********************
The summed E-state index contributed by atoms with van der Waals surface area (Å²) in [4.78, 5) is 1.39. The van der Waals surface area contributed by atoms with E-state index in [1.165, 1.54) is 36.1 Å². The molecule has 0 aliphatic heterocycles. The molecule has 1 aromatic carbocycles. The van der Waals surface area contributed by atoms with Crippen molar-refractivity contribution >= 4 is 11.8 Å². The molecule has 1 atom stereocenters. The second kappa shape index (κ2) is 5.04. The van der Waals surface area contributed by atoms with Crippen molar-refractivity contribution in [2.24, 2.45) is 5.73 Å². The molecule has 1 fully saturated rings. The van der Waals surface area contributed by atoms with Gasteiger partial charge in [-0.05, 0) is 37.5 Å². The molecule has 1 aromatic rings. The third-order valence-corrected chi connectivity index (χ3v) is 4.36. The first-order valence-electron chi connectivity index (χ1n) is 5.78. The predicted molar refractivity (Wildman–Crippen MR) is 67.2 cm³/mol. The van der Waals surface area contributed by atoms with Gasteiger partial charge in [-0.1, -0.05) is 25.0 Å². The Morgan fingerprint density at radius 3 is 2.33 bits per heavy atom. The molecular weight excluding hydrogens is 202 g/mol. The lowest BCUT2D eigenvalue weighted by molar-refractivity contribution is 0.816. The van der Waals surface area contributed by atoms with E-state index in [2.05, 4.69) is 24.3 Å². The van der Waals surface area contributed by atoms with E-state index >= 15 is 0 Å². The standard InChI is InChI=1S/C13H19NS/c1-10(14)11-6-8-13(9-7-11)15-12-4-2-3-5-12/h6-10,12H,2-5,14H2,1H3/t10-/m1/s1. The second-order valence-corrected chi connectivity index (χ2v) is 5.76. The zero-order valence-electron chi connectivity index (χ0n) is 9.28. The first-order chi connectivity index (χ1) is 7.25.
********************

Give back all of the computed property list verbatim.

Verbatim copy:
The summed E-state index contributed by atoms with van der Waals surface area (Å²) in [4.78, 5) is 1.39. The van der Waals surface area contributed by atoms with E-state index in [1.165, 1.54) is 36.1 Å². The molecule has 0 aliphatic heterocycles. The molecule has 1 aromatic carbocycles. The van der Waals surface area contributed by atoms with Crippen molar-refractivity contribution >= 4 is 11.8 Å². The molecule has 1 atom stereocenters. The second kappa shape index (κ2) is 5.04. The van der Waals surface area contributed by atoms with Crippen molar-refractivity contribution in [2.24, 2.45) is 5.73 Å². The molecule has 1 fully saturated rings. The van der Waals surface area contributed by atoms with Gasteiger partial charge in [-0.05, 0) is 37.5 Å². The molecule has 1 aromatic rings. The third-order valence-corrected chi connectivity index (χ3v) is 4.36. The first-order valence-electron chi connectivity index (χ1n) is 5.78. The predicted molar refractivity (Wildman–Crippen MR) is 67.2 cm³/mol. The van der Waals surface area contributed by atoms with Gasteiger partial charge in [-0.1, -0.05) is 25.0 Å². The Morgan fingerprint density at radius 3 is 2.33 bits per heavy atom. The molecular weight excluding hydrogens is 202 g/mol. The lowest BCUT2D eigenvalue weighted by molar-refractivity contribution is 0.816. The van der Waals surface area contributed by atoms with E-state index in [2.05, 4.69) is 24.3 Å². The van der Waals surface area contributed by atoms with E-state index >= 15 is 0 Å². The standard InChI is InChI=1S/C13H19NS/c1-10(14)11-6-8-13(9-7-11)15-12-4-2-3-5-12/h6-10,12H,2-5,14H2,1H3/t10-/m1/s1. The second-order valence-corrected chi connectivity index (χ2v) is 5.76. The zero-order valence-electron chi connectivity index (χ0n) is 9.28. The first-order chi connectivity index (χ1) is 7.25.